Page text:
If their numbers always looked good they wouldn’t be having round table to discuss backlogs!! Wake Up and step away from your homemade Kool-Aid.

    • L Brown December 19, 2010 at 2:05 pm

      Stop filing these unnecessary frivilous claims.

  24. Transcripts? December 18, 2010 at 7:40 pm

    Where are the transcripts from this so called media roundtable?

    • Tim Sorrell December 19, 2010 at 2:01 am

      Apparently secret, OR invisible. Not transparent.

    • Brandon Friedman December 19, 2010 at 11:30 am

      Good point. I will try to track a transcript down. If there isn’t one, we’ll be sure to have one next month. I agree that’s absolutely necessary here.

  25. Paul Sullivan December 18, 2010 at 6:47 pm

    Veterans are outraged VA narrowed the definition of veterans waiting for a VA claim decision. With VA’s propaganda, the number of veterans waiting for a claim decision was reduced from more than 1,000,000 to “around 250,000.” VA lowered the number by creating an arbitrary 125-day timeline. If this was football, VA would have their team score when reaching the opponent’s 30-yard line. VA needs to stop the nonsense and focus on real problems.

    VA’s claim decision error rate is 25 percent, as reported in 10 VA Inspector General reports. This means VA must work very hard to improve quality. VA needs to make the correct decisions, because an approved claim often opens the door to urgently needed medical care. Currently, VA too often makes incorrect decisions that needlessly force veterans to appeal and wait, on average, another four years for a VA decision. VA has more than 200,000 veterans waiting, on average four years for an appealed claim decision.

    VA needs greater transparency. The first step VA Secretary Shinseki should take is revealing the full number of veterans with any type of claim waiting any amount of time. The second step VA Secretary Shinseki should take is revealing the accuracy rate for every office so veterans, Congress, and the public know the facts, and not VA’s public relations spin.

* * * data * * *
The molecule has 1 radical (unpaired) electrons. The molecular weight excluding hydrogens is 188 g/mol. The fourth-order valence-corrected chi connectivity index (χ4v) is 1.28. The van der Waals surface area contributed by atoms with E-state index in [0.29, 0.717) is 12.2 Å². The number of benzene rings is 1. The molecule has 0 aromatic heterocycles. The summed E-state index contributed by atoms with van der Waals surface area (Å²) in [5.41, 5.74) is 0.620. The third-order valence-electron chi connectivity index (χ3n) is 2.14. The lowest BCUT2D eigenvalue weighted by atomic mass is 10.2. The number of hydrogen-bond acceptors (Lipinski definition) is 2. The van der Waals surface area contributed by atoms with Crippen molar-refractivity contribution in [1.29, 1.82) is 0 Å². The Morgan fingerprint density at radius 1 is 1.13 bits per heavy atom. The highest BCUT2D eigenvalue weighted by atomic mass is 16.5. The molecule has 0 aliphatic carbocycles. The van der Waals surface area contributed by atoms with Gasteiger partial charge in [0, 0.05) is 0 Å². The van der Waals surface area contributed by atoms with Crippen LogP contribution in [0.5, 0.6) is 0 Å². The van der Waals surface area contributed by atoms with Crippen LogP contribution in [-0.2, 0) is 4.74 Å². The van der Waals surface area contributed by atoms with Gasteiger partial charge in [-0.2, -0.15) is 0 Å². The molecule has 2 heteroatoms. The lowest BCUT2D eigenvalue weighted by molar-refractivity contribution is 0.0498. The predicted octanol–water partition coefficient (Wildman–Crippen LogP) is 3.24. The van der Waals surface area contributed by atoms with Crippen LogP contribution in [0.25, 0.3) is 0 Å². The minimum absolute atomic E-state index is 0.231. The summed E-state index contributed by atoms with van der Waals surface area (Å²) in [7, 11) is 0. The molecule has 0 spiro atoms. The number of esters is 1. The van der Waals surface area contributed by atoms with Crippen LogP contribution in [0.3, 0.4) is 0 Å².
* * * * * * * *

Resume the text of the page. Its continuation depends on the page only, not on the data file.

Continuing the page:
There are a lot of angry veterans out there who contact veterans groups outraged at VA’s inability to process claims quickly or accurately. Once VA becomes more transparent about the real problems, and once VA begins focusing solutions to address both time and quality, then veterans will know VA is serious about ending the backlog catastrophe at the Veterans Benefits Administration.

    Until then, VA should stop moving the goal posts and trying to hide the problem.

    • utefan65 December 19, 2010 at 9:04 am

      It’s really easy for those outside the system to think they can do a better job or that VA is a sleep at the switch. Take a trip to your local regional office sometime and look at the sheer volume of claims they must deal with every day, with more coming in, every day. There are only so many people, with so many hours in the day, and Americans are screaming for smaller government, except of course where it might negatively impact them. I am a veteran and I am still awating a rating after a year since applying but I seen the workload VBA employees are dealing with. Final note, do you ever wonder how many bogus claims VBA has to wade through while wading through the legit ones. Soldiers with bogus claims need to think about their fellow soldiers with true claims before submitting; it only slows down the process for all.